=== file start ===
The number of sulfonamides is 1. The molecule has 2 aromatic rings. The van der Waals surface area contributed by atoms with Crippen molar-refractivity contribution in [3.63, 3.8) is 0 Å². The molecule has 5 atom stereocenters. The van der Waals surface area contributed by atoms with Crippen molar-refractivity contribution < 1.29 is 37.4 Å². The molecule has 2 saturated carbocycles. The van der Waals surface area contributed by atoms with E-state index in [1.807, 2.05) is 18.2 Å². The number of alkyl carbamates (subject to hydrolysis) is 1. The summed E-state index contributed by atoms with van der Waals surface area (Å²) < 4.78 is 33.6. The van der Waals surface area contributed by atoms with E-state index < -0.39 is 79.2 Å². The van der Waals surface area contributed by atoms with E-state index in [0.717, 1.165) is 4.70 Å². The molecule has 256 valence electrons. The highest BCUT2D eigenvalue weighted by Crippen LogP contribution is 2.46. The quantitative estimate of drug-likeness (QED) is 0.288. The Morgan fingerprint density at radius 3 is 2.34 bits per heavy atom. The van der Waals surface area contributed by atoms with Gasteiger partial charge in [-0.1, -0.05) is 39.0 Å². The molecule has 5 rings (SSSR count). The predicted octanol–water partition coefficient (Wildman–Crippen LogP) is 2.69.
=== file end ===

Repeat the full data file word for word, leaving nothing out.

The number of sulfonamides is 1. The molecule has 2 aromatic rings. The van der Waals surface area contributed by atoms with Crippen molar-refractivity contribution in [3.63, 3.8) is 0 Å². The molecule has 5 atom stereocenters. The van der Waals surface area contributed by atoms with Crippen molar-refractivity contribution < 1.29 is 37.4 Å². The molecule has 2 saturated carbocycles. The van der Waals surface area contributed by atoms with E-state index in [1.807, 2.05) is 18.2 Å². The number of alkyl carbamates (subject to hydrolysis) is 1. The summed E-state index contributed by atoms with van der Waals surface area (Å²) < 4.78 is 33.6. The van der Waals surface area contributed by atoms with E-state index < -0.39 is 79.2 Å². The van der Waals surface area contributed by atoms with E-state index in [0.717, 1.165) is 4.70 Å². The molecule has 256 valence electrons. The highest BCUT2D eigenvalue weighted by Crippen LogP contribution is 2.46. The quantitative estimate of drug-likeness (QED) is 0.288. The Morgan fingerprint density at radius 3 is 2.34 bits per heavy atom. The van der Waals surface area contributed by atoms with Gasteiger partial charge in [-0.1, -0.05) is 39.0 Å². The molecule has 5 rings (SSSR count). The predicted octanol–water partition coefficient (Wildman–Crippen LogP) is 2.69.